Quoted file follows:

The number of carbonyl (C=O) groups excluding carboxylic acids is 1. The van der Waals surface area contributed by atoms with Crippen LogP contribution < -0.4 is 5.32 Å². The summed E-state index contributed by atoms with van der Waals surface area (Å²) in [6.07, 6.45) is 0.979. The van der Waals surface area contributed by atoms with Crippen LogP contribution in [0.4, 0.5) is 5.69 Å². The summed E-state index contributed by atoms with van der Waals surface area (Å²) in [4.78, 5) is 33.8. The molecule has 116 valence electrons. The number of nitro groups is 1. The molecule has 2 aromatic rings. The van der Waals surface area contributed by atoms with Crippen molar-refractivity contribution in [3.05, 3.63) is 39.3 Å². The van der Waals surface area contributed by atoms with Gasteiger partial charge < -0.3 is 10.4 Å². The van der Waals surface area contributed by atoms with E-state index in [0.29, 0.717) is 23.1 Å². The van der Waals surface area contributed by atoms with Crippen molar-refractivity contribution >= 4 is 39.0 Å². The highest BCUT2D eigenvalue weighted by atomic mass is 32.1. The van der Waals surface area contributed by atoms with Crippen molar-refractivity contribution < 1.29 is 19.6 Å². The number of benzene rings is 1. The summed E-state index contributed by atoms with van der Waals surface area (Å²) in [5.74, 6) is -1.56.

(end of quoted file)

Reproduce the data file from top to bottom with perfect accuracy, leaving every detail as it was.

The number of carbonyl (C=O) groups excluding carboxylic acids is 1. The van der Waals surface area contributed by atoms with Crippen LogP contribution < -0.4 is 5.32 Å². The summed E-state index contributed by atoms with van der Waals surface area (Å²) in [6.07, 6.45) is 0.979. The van der Waals surface area contributed by atoms with Crippen LogP contribution in [0.4, 0.5) is 5.69 Å². The summed E-state index contributed by atoms with van der Waals surface area (Å²) in [4.78, 5) is 33.8. The molecule has 116 valence electrons. The number of nitro groups is 1. The molecule has 2 aromatic rings. The van der Waals surface area contributed by atoms with Crippen molar-refractivity contribution in [3.05, 3.63) is 39.3 Å². The van der Waals surface area contributed by atoms with Gasteiger partial charge < -0.3 is 10.4 Å². The van der Waals surface area contributed by atoms with E-state index in [0.29, 0.717) is 23.1 Å². The van der Waals surface area contributed by atoms with Crippen molar-refractivity contribution >= 4 is 39.0 Å². The highest BCUT2D eigenvalue weighted by atomic mass is 32.1. The van der Waals surface area contributed by atoms with Crippen molar-refractivity contribution < 1.29 is 19.6 Å². The number of benzene rings is 1. The summed E-state index contributed by atoms with van der Waals surface area (Å²) in [5.74, 6) is -1.56.